Importing is complicated – whether you’re buying a single ingredient for your skin care products or if you’re purchasing equipment for your network of servers in multiple locations. If you’re new to purchasing goods from foreign countries or even just considering new business opportunities, there are a few factors to consider before you start. Researching intel on country of origin, the supply chain, customs compliance, and government regulations are some of the essentials. If you survey your options and make wise partnerships, you can receive your goods quickly and for less money.
Country of Origin
Manufacturers and distributors commonly source multiple materials from around the globe. It’s difficult to avoid paying duty on most goods, but there are nations with preferential origin treatments that can offer some relief. For example, in North America, NAFTA reduces or eliminates tariffs between the U.S., Canada, and Mexico (although trade and tariffs between the three nations is currently in contention.) Having the necessary documentation complete and the rules of origin followed can offer origin-based duty relief among other nations, but if there are any mistakes, it could be revoked. Luckily if your goods are subject to a free trade agreement or a duty preference program, there’s a lot of information laid out for you.
If you’re looking to change up where you source your parts or resources to save money or time, you’ll want to be sure that the duty and associated taxes don’t diminish or even outweigh the savings. Cheaper parts from a nation that isn’t a preferential origin country might seem attractive, but extra costs and possible delays along each point in the supply chain are vital to consider. If your shipment gets stuck at customs, are the savings worth it?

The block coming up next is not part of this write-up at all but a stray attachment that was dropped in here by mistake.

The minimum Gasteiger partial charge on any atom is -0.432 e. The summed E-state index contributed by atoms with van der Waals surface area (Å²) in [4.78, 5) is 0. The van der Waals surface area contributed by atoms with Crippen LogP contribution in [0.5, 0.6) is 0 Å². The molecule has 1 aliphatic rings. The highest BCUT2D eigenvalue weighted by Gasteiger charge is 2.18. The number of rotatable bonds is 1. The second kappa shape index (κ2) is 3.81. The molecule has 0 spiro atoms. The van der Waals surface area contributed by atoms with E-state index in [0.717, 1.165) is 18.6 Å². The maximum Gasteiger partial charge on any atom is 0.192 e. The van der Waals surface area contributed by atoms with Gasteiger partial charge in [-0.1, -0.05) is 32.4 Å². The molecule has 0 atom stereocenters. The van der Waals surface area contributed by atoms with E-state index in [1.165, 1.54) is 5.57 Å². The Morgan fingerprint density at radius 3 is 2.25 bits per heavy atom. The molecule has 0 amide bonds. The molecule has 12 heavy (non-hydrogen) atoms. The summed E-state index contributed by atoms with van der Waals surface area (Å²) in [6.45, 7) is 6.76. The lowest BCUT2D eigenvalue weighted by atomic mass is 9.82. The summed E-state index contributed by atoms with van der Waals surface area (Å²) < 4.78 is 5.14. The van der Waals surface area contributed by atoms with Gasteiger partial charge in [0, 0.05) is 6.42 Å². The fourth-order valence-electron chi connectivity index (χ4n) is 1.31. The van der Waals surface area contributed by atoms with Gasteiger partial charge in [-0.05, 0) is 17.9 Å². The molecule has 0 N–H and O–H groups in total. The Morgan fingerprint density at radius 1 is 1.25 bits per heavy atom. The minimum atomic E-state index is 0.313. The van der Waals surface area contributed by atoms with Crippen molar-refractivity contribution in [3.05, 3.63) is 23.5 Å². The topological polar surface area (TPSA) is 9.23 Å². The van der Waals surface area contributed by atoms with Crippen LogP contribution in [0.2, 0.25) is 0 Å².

Perhaps the most important consideration is ensuring proper and quick customs compliance. This can be tricky and time consuming, especially if you’re dealing with multiple origin sources. The best way to ensure the right permits and licenses are filled out properly, and that your goods will clear without any delays, is for your agreement with your supplier to include partnering with an experienced Importer of Record (IOR). This entity assumes the risks of importing and ensures all laws and regulations are followed between nations. For example, TecEx is a global importer of record that specializes in shipping technology hardware that is highly regulated in 160 countries. They apply for all necessary import permits and licenses and will arrange brokerage, clearance, and local delivery.Additionally, they double as a tax recovery service for companies who incur indirect taxes in foreign nations.
There is no shortage of regulations placed on goods from several agencies and departments. These include the aforementioned import permits and licenses, food safety regulations, hazardous materials restrictions, rules regarding radiation emitting devices (electronics), and energy consumption guidelines. Some goods are heavily restricted or prohibited. Failing to follow these rules could result in additional costs, like fines or penalties, or shipment seizure.
Regulations, laws, and tax information changes from time-to-time, so keeping up-to-date is key. A competent and experienced Importer of Record will make sure that all paperwork, rules, and regulations are followed, so making sure a company with a broad global reach and a solid track record should be at the top of your list when importing.